Is Blackmirror: Bandersnatch the future of cinema?

© Netflix

With a highly-expected expected fifth season anticipated, instead, last week Netflix released a trailer for a standalone Black Mirror film called Bandersnatch. It was touted as an interactive movie with many different potential endings, and even endings-within-endings, based on a series of multiple choice options the watcher makes during its duration. In Black Mirror: Bandersnatch, young games developer Stefan (Fionn Whitehead) is developing a video game based on a choose-your-own-adventure book, but the more he works on the game the more his life emulates the choice based narrative and he loses control over his decisions, of course the ending of this plot is completely dependent on your own choices.

Because of the multiple narrative paths that one can follow through Bandersnatch, and the role of the viewer in shaping the film they’re watching, it’s very unlikely you’ll watch the same film as your friends, therefore making it nigh-impossible to review properly. However, with the majority of movie-watching for the population taking place on streaming services, it seems that these interactive movies may become more commonplace in the future. Given the immediate popularity of Bandersnatch it’s important to consider whether interactive films are the future of cinema, and whether they should even be considered movies, or video games.

Watching Bandersnatch (/playing Bandersnatch?), I found myself only wishing the best for Stefan and continually accepting his job offer from Mohan (Asim Chaudhry), only, like Sisyphus, to be stuck in a seemingly infinite loop of failure. This involved Colin (Will Poulter, somehow being a more grating actor than ever), repeatedly telling me I had taken the “wrong path”. The ending to my viewing was also lackluster, but this is an unfair assessment as many of my friends enjoyed their ending. Perhaps the lackluster narrative of Bandersnatch is a failure on my own behalf of not being able to pull together an interesting narrative myself as I shape my protagonists decisions. However, I think it’s the former; I may have had control over Stefan but it’s limited: I can choose whether he wants Sugar Puffs or Frosties, but I can’t refuse breakfast. It’s a dense, multi-layered experience, but in trying to be a movie and a video game, fails to be either well.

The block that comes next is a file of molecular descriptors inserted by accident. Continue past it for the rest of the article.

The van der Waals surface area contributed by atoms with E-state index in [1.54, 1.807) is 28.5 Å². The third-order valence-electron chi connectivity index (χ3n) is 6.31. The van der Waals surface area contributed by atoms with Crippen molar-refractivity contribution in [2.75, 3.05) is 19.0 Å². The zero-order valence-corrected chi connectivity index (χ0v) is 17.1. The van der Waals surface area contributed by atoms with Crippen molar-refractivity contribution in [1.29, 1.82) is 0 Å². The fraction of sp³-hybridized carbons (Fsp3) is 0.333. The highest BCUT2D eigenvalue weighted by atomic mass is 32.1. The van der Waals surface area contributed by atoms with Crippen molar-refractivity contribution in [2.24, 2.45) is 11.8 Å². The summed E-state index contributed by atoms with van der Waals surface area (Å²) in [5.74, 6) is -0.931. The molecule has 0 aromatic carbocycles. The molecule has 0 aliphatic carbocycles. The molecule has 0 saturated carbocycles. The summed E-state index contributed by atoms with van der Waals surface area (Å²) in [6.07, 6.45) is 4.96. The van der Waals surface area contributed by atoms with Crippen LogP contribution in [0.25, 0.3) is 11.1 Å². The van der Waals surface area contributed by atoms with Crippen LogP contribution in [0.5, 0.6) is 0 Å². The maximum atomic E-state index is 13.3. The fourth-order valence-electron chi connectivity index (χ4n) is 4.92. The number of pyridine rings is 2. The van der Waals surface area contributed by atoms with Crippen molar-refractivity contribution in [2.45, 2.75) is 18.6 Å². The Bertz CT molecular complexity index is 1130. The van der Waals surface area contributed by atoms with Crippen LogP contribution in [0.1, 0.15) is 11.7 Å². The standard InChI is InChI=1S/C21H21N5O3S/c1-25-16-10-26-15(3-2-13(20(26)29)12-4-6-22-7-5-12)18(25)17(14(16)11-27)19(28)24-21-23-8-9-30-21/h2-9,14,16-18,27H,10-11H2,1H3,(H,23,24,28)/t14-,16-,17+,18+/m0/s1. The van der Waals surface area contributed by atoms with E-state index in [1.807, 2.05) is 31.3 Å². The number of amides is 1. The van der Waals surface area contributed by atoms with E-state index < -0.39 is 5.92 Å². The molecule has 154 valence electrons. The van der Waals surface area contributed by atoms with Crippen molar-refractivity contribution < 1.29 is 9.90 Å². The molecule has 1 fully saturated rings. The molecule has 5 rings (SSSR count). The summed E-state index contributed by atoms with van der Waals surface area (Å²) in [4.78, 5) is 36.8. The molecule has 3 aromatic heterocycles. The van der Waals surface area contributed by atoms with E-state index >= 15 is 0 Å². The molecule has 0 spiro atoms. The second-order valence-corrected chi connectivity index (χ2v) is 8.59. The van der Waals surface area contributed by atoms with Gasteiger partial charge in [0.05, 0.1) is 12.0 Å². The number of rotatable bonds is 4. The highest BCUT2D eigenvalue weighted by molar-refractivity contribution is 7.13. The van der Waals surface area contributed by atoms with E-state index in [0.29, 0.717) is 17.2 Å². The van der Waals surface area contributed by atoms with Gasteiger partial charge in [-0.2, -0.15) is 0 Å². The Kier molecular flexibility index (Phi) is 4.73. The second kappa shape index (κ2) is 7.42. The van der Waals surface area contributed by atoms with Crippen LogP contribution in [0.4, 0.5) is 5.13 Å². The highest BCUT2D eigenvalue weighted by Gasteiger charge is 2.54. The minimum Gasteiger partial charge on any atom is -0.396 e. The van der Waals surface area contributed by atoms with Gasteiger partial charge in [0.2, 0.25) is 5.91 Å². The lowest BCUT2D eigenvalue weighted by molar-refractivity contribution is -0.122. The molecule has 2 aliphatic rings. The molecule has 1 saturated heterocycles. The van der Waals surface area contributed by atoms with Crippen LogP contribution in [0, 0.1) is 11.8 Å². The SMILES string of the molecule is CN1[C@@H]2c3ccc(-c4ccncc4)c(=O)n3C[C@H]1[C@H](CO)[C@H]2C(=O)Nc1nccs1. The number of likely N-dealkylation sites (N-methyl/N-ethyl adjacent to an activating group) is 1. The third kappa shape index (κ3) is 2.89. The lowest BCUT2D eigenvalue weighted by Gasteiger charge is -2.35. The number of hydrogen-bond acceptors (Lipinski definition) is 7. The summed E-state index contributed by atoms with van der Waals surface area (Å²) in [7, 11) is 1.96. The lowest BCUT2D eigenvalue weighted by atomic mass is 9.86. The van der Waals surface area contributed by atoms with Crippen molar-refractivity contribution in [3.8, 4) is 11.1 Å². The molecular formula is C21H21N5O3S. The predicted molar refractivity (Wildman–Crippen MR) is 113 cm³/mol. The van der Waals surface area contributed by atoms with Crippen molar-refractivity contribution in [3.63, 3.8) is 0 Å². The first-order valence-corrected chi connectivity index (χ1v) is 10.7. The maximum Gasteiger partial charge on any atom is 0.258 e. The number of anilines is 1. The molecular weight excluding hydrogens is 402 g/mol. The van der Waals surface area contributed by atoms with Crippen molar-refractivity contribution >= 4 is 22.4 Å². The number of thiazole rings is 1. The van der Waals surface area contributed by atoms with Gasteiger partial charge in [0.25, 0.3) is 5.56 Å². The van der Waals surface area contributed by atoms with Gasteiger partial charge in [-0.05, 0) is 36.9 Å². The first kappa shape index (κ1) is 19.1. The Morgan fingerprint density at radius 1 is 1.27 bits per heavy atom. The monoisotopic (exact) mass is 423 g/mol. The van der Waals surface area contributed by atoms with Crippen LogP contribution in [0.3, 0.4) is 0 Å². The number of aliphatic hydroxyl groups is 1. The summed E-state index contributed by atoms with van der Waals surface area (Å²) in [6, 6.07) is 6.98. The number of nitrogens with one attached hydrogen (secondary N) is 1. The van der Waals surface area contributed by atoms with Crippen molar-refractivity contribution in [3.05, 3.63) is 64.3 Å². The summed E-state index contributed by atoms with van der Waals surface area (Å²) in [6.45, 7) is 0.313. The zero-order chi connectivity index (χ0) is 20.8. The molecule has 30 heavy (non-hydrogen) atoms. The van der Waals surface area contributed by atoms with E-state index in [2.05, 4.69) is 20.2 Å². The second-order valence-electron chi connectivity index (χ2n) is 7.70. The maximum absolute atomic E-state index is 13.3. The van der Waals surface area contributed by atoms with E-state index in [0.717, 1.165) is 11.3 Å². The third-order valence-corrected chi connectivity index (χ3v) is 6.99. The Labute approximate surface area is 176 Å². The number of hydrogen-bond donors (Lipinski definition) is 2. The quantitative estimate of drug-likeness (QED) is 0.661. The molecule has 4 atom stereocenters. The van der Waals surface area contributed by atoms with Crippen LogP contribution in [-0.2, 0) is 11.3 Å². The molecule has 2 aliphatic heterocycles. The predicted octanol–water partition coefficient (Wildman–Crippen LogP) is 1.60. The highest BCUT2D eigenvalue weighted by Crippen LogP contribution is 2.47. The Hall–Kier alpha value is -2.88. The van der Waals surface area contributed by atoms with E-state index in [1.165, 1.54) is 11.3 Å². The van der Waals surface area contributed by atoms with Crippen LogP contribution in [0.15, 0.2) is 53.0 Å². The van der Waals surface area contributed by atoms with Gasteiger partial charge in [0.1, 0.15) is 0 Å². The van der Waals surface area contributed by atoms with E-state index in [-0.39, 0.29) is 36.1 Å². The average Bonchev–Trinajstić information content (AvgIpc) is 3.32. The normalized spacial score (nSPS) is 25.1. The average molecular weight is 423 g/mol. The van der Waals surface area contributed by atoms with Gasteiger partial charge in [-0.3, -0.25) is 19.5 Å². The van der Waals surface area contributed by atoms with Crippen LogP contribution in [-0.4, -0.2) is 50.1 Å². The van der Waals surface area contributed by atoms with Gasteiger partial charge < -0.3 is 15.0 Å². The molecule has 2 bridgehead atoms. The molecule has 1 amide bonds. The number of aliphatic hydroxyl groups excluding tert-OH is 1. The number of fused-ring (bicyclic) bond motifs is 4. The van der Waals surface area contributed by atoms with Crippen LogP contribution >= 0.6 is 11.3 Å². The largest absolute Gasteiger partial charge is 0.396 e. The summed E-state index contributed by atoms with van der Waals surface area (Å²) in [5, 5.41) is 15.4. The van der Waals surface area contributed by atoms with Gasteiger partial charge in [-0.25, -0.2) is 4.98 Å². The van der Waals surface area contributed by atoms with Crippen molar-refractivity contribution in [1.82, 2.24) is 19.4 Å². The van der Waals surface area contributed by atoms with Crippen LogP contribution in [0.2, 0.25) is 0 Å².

Rather paradoxically, I found that by controlling aspects of the protagonists journey I felt more detached and distant from the film, not caring overly for the characters by its conclusion, or even Stefan’s success, which I became nearly completely apathetic about. This is strange considering that the film may be interactive and gets you actively involved, it’s not immersive or nearly as emotionally investing as some of Black Mirror’s previous high-points (15 Million Merits and San Junipero strike me as very moving highlights of the television series). No part of Bandersnatch felt like a fully fleshed out film, or much less even a sub-par television episode. Whilst Netflix may have outsourced much of the decision-making of film narrative to the film viewer, I can’t help but hate the tedium of it all. It’s an impressive feat from director David Slade and series creator Charlie Brooker, and certainly gets people talking about and considering narrative in real terms, it’s just such a shame I care so little about what they’ve made as entertainment to look forward to.

Is Bandersnatch the future of cinema?
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